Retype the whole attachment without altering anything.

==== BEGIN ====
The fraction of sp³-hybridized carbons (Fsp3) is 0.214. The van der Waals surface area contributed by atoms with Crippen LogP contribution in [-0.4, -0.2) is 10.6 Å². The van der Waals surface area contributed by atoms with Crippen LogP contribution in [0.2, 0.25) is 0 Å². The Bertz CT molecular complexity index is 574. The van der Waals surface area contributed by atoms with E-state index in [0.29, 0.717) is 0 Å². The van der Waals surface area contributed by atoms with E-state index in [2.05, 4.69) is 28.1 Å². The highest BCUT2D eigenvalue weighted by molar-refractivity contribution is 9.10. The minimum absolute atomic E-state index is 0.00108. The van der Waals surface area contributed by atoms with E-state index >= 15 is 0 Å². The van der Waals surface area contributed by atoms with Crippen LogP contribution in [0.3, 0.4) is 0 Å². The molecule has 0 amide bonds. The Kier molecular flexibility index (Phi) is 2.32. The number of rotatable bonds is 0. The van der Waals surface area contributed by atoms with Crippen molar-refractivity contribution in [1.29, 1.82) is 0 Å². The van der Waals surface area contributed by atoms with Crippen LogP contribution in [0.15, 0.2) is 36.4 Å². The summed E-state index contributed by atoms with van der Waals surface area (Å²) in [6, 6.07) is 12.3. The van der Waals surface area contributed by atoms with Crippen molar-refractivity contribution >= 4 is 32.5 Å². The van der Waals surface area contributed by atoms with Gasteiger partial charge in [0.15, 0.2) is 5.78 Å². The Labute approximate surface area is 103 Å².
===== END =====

The fraction of sp³-hybridized carbons (Fsp3) is 0.214. The van der Waals surface area contributed by atoms with Crippen LogP contribution in [-0.4, -0.2) is 10.6 Å². The van der Waals surface area contributed by atoms with Crippen LogP contribution in [0.2, 0.25) is 0 Å². The Bertz CT molecular complexity index is 574. The van der Waals surface area contributed by atoms with E-state index in [0.29, 0.717) is 0 Å². The van der Waals surface area contributed by atoms with E-state index in [2.05, 4.69) is 28.1 Å². The highest BCUT2D eigenvalue weighted by molar-refractivity contribution is 9.10. The minimum absolute atomic E-state index is 0.00108. The van der Waals surface area contributed by atoms with E-state index >= 15 is 0 Å². The van der Waals surface area contributed by atoms with Crippen LogP contribution in [0.3, 0.4) is 0 Å². The molecule has 0 amide bonds. The Kier molecular flexibility index (Phi) is 2.32. The number of rotatable bonds is 0. The van der Waals surface area contributed by atoms with Crippen molar-refractivity contribution in [1.29, 1.82) is 0 Å². The van der Waals surface area contributed by atoms with Crippen LogP contribution in [0.15, 0.2) is 36.4 Å². The summed E-state index contributed by atoms with van der Waals surface area (Å²) in [6, 6.07) is 12.3. The van der Waals surface area contributed by atoms with Crippen molar-refractivity contribution >= 4 is 32.5 Å². The van der Waals surface area contributed by atoms with Gasteiger partial charge in [0.15, 0.2) is 5.78 Å². The Labute approximate surface area is 103 Å².